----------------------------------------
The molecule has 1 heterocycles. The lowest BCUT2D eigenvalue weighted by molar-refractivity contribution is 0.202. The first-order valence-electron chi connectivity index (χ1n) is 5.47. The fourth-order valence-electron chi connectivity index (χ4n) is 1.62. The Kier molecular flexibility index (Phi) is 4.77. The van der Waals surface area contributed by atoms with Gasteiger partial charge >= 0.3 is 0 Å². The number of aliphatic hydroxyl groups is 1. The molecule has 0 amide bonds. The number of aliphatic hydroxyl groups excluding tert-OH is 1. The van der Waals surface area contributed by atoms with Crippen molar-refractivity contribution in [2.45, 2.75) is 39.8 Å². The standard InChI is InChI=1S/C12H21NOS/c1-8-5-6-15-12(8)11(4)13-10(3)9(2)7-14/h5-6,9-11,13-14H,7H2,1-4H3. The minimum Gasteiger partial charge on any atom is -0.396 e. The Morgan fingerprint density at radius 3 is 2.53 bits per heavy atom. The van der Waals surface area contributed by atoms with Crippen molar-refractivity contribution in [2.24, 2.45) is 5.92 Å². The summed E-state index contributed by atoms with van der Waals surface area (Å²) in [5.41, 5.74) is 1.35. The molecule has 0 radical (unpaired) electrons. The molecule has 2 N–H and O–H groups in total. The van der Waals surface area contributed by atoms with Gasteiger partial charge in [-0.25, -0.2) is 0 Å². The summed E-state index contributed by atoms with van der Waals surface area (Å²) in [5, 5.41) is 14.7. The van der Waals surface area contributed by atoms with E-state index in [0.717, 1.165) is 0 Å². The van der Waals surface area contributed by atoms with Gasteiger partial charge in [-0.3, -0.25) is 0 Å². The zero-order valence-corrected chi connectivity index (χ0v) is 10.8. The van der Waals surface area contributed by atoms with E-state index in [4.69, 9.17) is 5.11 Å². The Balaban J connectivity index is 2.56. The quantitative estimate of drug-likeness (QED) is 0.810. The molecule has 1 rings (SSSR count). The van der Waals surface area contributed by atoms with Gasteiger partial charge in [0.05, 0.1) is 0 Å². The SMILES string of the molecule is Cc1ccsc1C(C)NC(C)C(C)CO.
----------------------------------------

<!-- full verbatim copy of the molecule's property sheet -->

The molecule has 1 heterocycles. The lowest BCUT2D eigenvalue weighted by molar-refractivity contribution is 0.202. The first-order valence-electron chi connectivity index (χ1n) is 5.47. The fourth-order valence-electron chi connectivity index (χ4n) is 1.62. The Kier molecular flexibility index (Phi) is 4.77. The van der Waals surface area contributed by atoms with Gasteiger partial charge >= 0.3 is 0 Å². The number of aliphatic hydroxyl groups is 1. The molecule has 0 amide bonds. The number of aliphatic hydroxyl groups excluding tert-OH is 1. The van der Waals surface area contributed by atoms with Crippen molar-refractivity contribution in [2.45, 2.75) is 39.8 Å². The standard InChI is InChI=1S/C12H21NOS/c1-8-5-6-15-12(8)11(4)13-10(3)9(2)7-14/h5-6,9-11,13-14H,7H2,1-4H3. The minimum Gasteiger partial charge on any atom is -0.396 e. The Morgan fingerprint density at radius 3 is 2.53 bits per heavy atom. The van der Waals surface area contributed by atoms with Crippen molar-refractivity contribution in [2.24, 2.45) is 5.92 Å². The summed E-state index contributed by atoms with van der Waals surface area (Å²) in [5.41, 5.74) is 1.35. The molecule has 0 radical (unpaired) electrons. The molecule has 2 N–H and O–H groups in total. The van der Waals surface area contributed by atoms with Gasteiger partial charge in [-0.25, -0.2) is 0 Å². The summed E-state index contributed by atoms with van der Waals surface area (Å²) in [5, 5.41) is 14.7. The van der Waals surface area contributed by atoms with E-state index in [0.717, 1.165) is 0 Å². The van der Waals surface area contributed by atoms with Gasteiger partial charge in [-0.3, -0.25) is 0 Å². The zero-order valence-corrected chi connectivity index (χ0v) is 10.8. The van der Waals surface area contributed by atoms with E-state index in [4.69, 9.17) is 5.11 Å². The Balaban J connectivity index is 2.56. The quantitative estimate of drug-likeness (QED) is 0.810. The molecule has 1 rings (SSSR count). The van der Waals surface area contributed by atoms with Gasteiger partial charge in [0.05, 0.1) is 0 Å². The SMILES string of the molecule is Cc1ccsc1C(C)NC(C)C(C)CO.